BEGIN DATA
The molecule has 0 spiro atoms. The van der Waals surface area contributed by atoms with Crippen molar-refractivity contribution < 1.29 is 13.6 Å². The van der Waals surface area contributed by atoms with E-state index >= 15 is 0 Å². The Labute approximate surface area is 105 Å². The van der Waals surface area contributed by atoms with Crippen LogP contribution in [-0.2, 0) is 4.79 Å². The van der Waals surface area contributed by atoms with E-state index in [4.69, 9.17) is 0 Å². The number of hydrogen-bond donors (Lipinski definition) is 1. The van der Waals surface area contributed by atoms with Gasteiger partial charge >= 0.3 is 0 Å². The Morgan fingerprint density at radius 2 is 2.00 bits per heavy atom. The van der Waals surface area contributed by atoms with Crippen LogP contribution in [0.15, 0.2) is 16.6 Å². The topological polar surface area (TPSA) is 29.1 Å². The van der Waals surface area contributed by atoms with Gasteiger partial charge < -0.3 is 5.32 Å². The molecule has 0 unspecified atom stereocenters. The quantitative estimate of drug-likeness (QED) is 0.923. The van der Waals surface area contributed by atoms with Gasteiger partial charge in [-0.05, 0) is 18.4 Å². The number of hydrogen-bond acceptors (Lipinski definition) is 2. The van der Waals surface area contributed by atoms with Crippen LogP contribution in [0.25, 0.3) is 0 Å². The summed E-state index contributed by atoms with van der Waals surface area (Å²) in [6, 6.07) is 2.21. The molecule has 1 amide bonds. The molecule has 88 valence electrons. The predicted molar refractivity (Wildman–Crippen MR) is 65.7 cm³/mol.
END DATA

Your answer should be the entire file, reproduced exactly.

The molecule has 0 spiro atoms. The van der Waals surface area contributed by atoms with Crippen molar-refractivity contribution < 1.29 is 13.6 Å². The van der Waals surface area contributed by atoms with E-state index >= 15 is 0 Å². The Labute approximate surface area is 105 Å². The van der Waals surface area contributed by atoms with Crippen LogP contribution in [-0.2, 0) is 4.79 Å². The van der Waals surface area contributed by atoms with E-state index in [4.69, 9.17) is 0 Å². The number of hydrogen-bond donors (Lipinski definition) is 1. The van der Waals surface area contributed by atoms with Gasteiger partial charge >= 0.3 is 0 Å². The Morgan fingerprint density at radius 2 is 2.00 bits per heavy atom. The van der Waals surface area contributed by atoms with Crippen LogP contribution in [0.15, 0.2) is 16.6 Å². The topological polar surface area (TPSA) is 29.1 Å². The van der Waals surface area contributed by atoms with Gasteiger partial charge < -0.3 is 5.32 Å². The molecule has 0 unspecified atom stereocenters. The quantitative estimate of drug-likeness (QED) is 0.923. The van der Waals surface area contributed by atoms with Gasteiger partial charge in [-0.05, 0) is 18.4 Å². The number of hydrogen-bond acceptors (Lipinski definition) is 2. The van der Waals surface area contributed by atoms with Crippen LogP contribution in [0.25, 0.3) is 0 Å². The summed E-state index contributed by atoms with van der Waals surface area (Å²) in [6, 6.07) is 2.21. The molecule has 1 amide bonds. The molecule has 88 valence electrons. The predicted molar refractivity (Wildman–Crippen MR) is 65.7 cm³/mol.